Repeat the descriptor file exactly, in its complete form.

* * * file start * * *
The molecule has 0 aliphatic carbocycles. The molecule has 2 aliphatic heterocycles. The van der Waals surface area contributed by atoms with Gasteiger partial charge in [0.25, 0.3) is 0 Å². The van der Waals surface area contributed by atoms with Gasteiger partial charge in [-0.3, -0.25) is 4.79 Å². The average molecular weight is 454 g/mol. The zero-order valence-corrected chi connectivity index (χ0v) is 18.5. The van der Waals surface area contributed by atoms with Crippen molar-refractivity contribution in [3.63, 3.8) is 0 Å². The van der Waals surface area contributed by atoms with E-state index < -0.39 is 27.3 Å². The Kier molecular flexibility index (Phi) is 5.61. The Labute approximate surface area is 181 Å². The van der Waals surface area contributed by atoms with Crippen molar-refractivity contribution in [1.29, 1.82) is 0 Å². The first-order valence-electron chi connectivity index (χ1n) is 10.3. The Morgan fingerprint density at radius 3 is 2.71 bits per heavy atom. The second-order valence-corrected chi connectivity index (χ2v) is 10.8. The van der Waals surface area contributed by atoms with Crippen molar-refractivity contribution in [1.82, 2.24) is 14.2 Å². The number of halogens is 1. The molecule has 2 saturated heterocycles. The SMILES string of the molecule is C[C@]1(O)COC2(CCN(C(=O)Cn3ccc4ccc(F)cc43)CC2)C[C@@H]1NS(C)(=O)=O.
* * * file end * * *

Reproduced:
The molecule has 0 aliphatic carbocycles. The molecule has 2 aliphatic heterocycles. The van der Waals surface area contributed by atoms with Gasteiger partial charge in [0.25, 0.3) is 0 Å². The van der Waals surface area contributed by atoms with Gasteiger partial charge in [-0.3, -0.25) is 4.79 Å². The average molecular weight is 454 g/mol. The zero-order valence-corrected chi connectivity index (χ0v) is 18.5. The van der Waals surface area contributed by atoms with Crippen molar-refractivity contribution in [3.63, 3.8) is 0 Å². The van der Waals surface area contributed by atoms with E-state index < -0.39 is 27.3 Å². The Kier molecular flexibility index (Phi) is 5.61. The Labute approximate surface area is 181 Å². The van der Waals surface area contributed by atoms with Crippen molar-refractivity contribution in [1.29, 1.82) is 0 Å². The first-order valence-electron chi connectivity index (χ1n) is 10.3. The Morgan fingerprint density at radius 3 is 2.71 bits per heavy atom. The second-order valence-corrected chi connectivity index (χ2v) is 10.8. The van der Waals surface area contributed by atoms with Crippen molar-refractivity contribution in [1.82, 2.24) is 14.2 Å². The number of halogens is 1. The molecule has 2 saturated heterocycles. The SMILES string of the molecule is C[C@]1(O)COC2(CCN(C(=O)Cn3ccc4ccc(F)cc43)CC2)C[C@@H]1NS(C)(=O)=O.